Google has been levied with yet another antitrust fine (of €1.49bn) following a European Commission investigation into its advertising business Google AdSense – a key source of revenue for the US tech giant. This decision, much like the previous European Commission Decisions in Google Shopping (2017) and Google Android (2018), as well as the German Bundeskartellamt decision in its Facebook investigation in February 2019, are all indicative of increasing competition regulation of online markets.
All of these cases evoke similar themes and have put the question of the appropriate role of competition law in online markets into the spotlight. A topic particularly of interest given the frequently innovative business models and the increasing importance of user data as a competitive edge in digital markets.
Google's saga with the European Commission
This AdSense fine is the third billion euro plus abuse of dominance fine issued by the European Commission against Google in the past 2 years.
In its Google Shopping decision in 2017 Google was fined a then record €2.4bn for systematically favouring its own comparison shopping service over its competitors in its general search results and relegating competitors to the 4th page of search results. This gave an illegal advantage to Google over its competitors. Google was also fined a new record €4.3bn in 2018 for engaging in restrictive practices related to its Android operating system including mandatorily pre-installing Google’s proprietary apps on Android devices.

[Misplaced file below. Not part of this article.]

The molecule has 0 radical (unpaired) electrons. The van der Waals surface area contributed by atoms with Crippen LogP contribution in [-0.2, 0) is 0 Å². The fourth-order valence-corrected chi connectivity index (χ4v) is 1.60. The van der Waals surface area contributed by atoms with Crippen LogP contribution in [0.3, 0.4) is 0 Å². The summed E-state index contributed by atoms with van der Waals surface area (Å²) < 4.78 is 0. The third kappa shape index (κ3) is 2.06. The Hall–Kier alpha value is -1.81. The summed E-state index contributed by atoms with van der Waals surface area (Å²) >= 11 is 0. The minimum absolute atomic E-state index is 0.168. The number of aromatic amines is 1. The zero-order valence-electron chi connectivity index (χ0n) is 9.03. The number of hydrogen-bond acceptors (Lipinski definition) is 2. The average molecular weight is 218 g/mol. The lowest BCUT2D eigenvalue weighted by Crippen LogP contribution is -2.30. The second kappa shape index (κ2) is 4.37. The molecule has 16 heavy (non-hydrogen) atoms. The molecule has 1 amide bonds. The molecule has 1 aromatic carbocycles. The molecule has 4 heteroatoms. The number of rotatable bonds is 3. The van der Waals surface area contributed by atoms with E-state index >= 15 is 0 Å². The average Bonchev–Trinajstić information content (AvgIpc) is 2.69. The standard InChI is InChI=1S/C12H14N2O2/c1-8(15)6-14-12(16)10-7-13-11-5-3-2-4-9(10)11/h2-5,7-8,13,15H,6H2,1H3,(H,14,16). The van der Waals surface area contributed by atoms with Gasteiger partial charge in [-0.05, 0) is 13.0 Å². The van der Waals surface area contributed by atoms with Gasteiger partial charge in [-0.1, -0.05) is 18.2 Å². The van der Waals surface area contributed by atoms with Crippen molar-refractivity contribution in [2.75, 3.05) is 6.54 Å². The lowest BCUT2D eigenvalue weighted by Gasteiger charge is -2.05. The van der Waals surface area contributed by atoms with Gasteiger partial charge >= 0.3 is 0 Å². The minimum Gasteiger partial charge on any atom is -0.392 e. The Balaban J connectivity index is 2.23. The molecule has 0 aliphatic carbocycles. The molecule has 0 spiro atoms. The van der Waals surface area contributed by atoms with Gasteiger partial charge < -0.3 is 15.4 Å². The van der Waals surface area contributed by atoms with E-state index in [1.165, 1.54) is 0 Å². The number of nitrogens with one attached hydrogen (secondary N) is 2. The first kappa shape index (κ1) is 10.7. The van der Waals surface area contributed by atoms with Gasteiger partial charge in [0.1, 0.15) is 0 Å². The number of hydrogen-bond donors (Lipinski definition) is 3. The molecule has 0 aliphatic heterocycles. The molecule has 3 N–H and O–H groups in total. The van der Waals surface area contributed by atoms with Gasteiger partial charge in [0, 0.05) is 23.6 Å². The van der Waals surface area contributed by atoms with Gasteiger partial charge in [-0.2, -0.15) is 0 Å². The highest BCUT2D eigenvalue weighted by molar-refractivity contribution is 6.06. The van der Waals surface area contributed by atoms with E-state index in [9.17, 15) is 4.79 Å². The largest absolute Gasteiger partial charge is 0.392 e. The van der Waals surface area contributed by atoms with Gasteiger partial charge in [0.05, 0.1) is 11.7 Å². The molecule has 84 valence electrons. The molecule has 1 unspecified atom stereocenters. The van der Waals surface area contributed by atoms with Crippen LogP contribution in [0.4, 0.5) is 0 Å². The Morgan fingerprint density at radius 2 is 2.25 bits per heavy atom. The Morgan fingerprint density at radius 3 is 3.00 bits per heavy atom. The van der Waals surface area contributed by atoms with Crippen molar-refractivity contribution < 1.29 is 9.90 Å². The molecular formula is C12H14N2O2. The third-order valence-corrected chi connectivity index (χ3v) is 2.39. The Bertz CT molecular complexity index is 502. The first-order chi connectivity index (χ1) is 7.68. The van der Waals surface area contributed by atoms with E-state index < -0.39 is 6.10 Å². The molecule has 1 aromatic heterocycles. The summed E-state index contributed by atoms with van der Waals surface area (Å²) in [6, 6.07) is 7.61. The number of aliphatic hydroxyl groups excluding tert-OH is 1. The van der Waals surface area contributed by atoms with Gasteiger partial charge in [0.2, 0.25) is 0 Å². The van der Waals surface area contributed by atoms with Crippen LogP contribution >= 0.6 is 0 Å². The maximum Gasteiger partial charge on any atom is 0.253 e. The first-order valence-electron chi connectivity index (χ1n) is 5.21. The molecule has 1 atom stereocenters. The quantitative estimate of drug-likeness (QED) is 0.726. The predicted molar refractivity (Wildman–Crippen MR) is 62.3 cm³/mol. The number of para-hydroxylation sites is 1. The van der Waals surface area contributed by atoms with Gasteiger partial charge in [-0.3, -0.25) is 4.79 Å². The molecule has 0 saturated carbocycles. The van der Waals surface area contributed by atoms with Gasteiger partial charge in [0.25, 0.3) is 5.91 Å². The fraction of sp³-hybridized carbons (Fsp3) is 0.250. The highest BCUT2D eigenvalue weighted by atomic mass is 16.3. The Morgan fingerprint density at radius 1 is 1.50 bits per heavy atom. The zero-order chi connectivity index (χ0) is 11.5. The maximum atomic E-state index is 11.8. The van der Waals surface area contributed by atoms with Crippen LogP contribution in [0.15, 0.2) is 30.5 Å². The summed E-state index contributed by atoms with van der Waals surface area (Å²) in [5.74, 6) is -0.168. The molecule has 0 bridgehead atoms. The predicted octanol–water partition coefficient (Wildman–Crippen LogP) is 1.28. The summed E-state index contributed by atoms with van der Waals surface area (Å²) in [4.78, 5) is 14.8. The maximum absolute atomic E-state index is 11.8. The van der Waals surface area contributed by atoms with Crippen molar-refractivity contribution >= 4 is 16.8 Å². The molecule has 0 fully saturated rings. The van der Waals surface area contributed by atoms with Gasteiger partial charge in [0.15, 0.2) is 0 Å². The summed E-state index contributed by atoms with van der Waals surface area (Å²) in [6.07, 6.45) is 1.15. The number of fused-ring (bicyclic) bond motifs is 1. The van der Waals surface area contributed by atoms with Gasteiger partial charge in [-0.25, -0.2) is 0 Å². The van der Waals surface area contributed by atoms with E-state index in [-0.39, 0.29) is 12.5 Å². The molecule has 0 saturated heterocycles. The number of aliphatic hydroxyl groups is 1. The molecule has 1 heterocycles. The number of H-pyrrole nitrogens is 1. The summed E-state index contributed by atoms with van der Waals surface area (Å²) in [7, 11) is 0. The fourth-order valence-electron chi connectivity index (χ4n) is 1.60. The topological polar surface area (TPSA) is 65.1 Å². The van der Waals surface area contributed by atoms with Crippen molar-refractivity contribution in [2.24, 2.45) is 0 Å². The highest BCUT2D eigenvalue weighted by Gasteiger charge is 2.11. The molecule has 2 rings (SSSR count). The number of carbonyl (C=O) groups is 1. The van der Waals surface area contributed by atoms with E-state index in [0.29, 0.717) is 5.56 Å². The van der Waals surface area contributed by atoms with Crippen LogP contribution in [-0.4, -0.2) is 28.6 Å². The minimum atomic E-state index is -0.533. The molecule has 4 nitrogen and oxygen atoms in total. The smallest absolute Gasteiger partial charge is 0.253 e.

This week’s decision involved AdSense, the internet’s foremost advertising brokering service. It is integrated free of charge into a vast array of websites who use it to monetise their content by earning revenue through engagement with advertising facilitated by AdSense. These include traditional text / hyperlink-style ads in addition to images, animated graphics, and even imbedded videos (for example Google subsidiary YouTube monetises its content by displaying video ads through AdSense).
The European Commission found that Google had abused a dominant position in an online search advertising market by imposing certain restrictions on third party websites using AdSense. These restrictions included forcing them to: exclusively use AdSense for advertising; reserve premium placement for Google search; and take a minimum number of AdSense advertisements. The decision found no justification for the restrictions other than to exclude Google’s competitors (such as Microsoft and Yahoo) from the market for online search advertising. In the Commission’s view the restrictions resulted in less choice in advertising services and higher prices ultimately being passed on to consumers.
The amount of the Adsense fine was calculated on the basis of the gravity and the duration of the abuse of dominance as well as the value of Google's revenue from online search advertising in Europe. The €1.49bn figure represents about 1.3% of its worldwide turnover for 2018.